Walker-nutcracker.jpg"When I first performed on pointe again, it was during The Nutcracker of the following December. The curtain was about to rise in the second act, and my [dance] partner turned to me and held my hands, and I just started tearing up. Now, looking back from where I've been able to climb from there, I would have never guessed when I was crutching around in that cast that I would be able to do some of the things I've done since.”

It was a nine-month road from the time Elizabeth was injured until she was able to perform again, and then another two years before she was able to return to her complete pre-injury strength. But her recovery and continued success since then is truly inspirational. This year marks Elizabeth's seventh season with the Los Angeles Ballet, and just last year, she was promoted to the rank of soloist dancer (photo by Reed Hutchinson/LAB).

So what is a day like in the life of a soloist? On a typical week, rehearsals run from 9 AM to 4 PM with a break for lunch, Monday through Friday, and sometimes Saturday. Show weeks are even more intensive, with rehearsals Sunday through Saturday. On top of it all, Elizabeth will then head to her second job teaching ballet classes or gyrotonics after rehearsals, since many dancers find it necessary to supplement their salaries, particularly during the off-season, or layoff, weeks.

It is grueling work, but what motivates her day after day is her passion for performing and the rehearsal process. Elizabeth explains, “I love performing, but the more I'm in my career, just the process of going in every day and working and getting those small improvements, things that you weren't able to do as well the day before, even now twelve years into my career. I think the process of always having something new and fresh that you're working on is my favorite.”

The life of a ballerina is no easy feat, but Elizabeth's passion and love for her art are apparent in her performances. As for the rest of us, when we attend a ballet performance, we can sit back and enjoy the fruits of the dancers' labor, made all the more special by the knowledge of what it takes for them to get to that stage.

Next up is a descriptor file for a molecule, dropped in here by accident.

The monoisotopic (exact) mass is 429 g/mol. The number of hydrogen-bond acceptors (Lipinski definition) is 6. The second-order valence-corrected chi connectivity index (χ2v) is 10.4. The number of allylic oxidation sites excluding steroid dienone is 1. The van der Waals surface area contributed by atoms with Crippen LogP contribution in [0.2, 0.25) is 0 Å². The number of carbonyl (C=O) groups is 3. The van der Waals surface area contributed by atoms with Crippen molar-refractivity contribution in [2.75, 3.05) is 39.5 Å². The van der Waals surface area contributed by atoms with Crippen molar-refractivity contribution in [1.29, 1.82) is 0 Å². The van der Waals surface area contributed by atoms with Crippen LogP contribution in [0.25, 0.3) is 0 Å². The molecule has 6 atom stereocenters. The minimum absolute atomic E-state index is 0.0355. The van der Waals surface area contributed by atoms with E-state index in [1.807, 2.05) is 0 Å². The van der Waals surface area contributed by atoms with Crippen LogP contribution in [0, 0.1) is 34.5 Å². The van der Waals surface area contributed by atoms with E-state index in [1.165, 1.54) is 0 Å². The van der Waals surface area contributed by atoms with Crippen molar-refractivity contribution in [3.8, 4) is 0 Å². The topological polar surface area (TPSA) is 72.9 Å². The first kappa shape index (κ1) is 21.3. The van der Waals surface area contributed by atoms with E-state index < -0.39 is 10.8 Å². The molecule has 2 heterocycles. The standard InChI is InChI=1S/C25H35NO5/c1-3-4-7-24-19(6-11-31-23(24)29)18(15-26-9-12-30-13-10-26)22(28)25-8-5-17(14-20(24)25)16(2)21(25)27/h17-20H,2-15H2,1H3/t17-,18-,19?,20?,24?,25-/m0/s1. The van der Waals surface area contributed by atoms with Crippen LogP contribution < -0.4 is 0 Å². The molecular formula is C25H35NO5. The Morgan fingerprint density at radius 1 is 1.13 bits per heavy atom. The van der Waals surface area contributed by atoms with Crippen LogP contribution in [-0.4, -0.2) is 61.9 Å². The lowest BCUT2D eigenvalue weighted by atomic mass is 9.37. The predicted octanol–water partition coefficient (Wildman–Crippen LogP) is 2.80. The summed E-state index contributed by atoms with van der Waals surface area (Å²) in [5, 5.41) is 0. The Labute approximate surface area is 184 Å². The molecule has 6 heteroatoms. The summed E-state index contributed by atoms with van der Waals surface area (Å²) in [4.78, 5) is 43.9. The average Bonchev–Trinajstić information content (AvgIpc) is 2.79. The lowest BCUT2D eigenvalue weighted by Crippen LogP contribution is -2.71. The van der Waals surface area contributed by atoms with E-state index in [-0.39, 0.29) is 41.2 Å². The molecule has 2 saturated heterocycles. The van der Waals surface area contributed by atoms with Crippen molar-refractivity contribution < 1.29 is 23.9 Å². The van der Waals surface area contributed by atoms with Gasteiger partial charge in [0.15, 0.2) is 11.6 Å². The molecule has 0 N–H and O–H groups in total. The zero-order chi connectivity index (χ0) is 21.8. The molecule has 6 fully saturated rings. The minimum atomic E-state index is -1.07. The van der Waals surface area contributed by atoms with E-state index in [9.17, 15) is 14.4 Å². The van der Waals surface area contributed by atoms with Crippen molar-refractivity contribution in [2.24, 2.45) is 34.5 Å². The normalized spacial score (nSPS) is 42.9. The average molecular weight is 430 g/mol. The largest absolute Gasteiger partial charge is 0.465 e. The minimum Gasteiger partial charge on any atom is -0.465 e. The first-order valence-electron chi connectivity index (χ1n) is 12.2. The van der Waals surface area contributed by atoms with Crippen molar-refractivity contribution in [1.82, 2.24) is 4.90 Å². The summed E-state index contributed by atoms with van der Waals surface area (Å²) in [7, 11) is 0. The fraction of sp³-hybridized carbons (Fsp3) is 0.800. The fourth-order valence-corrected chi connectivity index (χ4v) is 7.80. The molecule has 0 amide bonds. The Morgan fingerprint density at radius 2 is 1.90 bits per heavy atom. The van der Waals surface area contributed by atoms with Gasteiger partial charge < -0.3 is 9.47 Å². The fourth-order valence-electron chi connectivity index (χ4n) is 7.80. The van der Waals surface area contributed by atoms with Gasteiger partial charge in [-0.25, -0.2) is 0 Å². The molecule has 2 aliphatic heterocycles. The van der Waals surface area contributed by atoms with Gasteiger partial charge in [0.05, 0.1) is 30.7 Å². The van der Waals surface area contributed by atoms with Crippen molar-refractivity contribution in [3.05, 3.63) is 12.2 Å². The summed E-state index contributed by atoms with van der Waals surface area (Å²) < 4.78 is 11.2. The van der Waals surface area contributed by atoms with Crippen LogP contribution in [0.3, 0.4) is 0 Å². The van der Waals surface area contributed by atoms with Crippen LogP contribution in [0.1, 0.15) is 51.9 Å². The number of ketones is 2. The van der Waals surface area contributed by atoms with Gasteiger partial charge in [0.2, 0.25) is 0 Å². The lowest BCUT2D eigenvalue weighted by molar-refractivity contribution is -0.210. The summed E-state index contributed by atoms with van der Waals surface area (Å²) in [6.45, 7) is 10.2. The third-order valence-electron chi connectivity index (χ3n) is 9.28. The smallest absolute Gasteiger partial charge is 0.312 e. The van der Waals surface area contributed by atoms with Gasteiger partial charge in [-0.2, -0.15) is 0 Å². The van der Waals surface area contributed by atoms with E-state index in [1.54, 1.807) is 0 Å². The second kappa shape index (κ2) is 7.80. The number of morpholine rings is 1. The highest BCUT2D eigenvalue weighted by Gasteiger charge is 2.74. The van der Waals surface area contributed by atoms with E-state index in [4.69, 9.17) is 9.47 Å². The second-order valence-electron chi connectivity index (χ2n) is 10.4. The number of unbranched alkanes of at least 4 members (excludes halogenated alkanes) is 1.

Since the writing of this article, Elizabeth is no longer with the Los Angeles Ballet. Stay tuned to find out what she’ll be up to next!

Nicole Torres is an attorney, actor, and writer living in Los Angeles.


FEATURED EVENT | Paul Taylor Dance Company + Backstage Tour & Q&A - Wed., March 7 (NYC)

PAUL TAYLOR AMERICAN MODERN DANCE returns to Lincoln Center this spring with a magnificent lineup of dances featuring the Paul Taylor Dance Company performing to live music by Orchestra of St. Luke's. What's better—Harvardwood will be attending the March 7th program, choreographed by Paul Taylor, followed by an exclusive backstage tour and Q&A with dancer Madelyn Ho AB '08, MD '18.

Madelyn is from Sugar Land, Texas, where she began dancing at Kinard Dance School and later trained with BalletForte. She graduated from Harvard College with an AB in Chemical and Physical Biology and was awarded the Harvard Artist Development Fellowship. After graduation, she toured and taught with Taylor 2 from 2008 to 2012 and then left to attend Harvard Medical School. She continued dancing while in Boston with Urbanity Dance and a guest artist for Alison Cook Beatty Dance. She joined Paul Taylor Dance Company in Spring 2015, performing Paul Taylor's masterworks internationally and domestically. She is simultaneously completing medical school with graduation this year. (Photo to the left by Laura Halzack)

Los Angeles, CA

C.L.A. invites Harvardwood to Relax with Tax for Artists and the Self-Employed - Sat., March 3

Don't miss this invaluable 2-1/2 hour seminar on the essentials of income tax for individual artists of all disciplines. Learn how artists and artists groups can efficiently track income and expense throughout the year and how to correctly file your taxes. Topics will include record keeping, IRS form 1040, Schedule C, and self-employment schedules, itemized deductions, hobby losses, home offices, NEW TAX LAW changes, and much more!

Harvardwood Heads To... IVY Entertainment Oscars Viewing Party - Sun., March 4

Get ready for the big awards show of the year: it's our 10th Annual Oscars Viewing Party and we're rolling out the red carpet for you! We had so much fun dressing up and watching the show together, we're looking forward to more of the fun this year at a new venue. Dress up (optional): black tie for guys, cocktail dress for ladies. Drink specials. Network like crazy during the commercial breaks!

Harvardwood Masterclass: Surviving Staffing Season & the Writers' Room - Wed., March 7